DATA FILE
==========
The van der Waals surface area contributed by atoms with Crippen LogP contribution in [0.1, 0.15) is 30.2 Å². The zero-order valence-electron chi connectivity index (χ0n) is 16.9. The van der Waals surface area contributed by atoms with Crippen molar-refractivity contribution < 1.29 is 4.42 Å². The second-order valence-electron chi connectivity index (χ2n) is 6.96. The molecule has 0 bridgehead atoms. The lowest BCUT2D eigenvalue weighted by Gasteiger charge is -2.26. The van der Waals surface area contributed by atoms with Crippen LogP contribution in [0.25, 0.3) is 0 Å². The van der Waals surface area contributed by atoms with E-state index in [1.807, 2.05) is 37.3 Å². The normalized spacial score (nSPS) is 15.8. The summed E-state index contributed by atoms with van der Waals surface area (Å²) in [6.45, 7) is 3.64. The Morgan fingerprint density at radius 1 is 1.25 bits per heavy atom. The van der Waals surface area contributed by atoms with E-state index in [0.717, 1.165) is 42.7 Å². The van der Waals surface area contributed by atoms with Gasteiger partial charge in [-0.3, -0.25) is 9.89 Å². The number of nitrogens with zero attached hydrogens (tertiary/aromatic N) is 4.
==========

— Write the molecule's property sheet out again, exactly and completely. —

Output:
The van der Waals surface area contributed by atoms with Crippen LogP contribution in [0.1, 0.15) is 30.2 Å². The zero-order valence-electron chi connectivity index (χ0n) is 16.9. The van der Waals surface area contributed by atoms with Crippen molar-refractivity contribution < 1.29 is 4.42 Å². The second-order valence-electron chi connectivity index (χ2n) is 6.96. The molecule has 0 bridgehead atoms. The lowest BCUT2D eigenvalue weighted by Gasteiger charge is -2.26. The van der Waals surface area contributed by atoms with Crippen LogP contribution in [0.25, 0.3) is 0 Å². The van der Waals surface area contributed by atoms with E-state index in [1.807, 2.05) is 37.3 Å². The normalized spacial score (nSPS) is 15.8. The summed E-state index contributed by atoms with van der Waals surface area (Å²) in [6.45, 7) is 3.64. The Morgan fingerprint density at radius 1 is 1.25 bits per heavy atom. The van der Waals surface area contributed by atoms with E-state index in [0.717, 1.165) is 42.7 Å². The van der Waals surface area contributed by atoms with Gasteiger partial charge in [-0.3, -0.25) is 9.89 Å². The number of nitrogens with zero attached hydrogens (tertiary/aromatic N) is 4.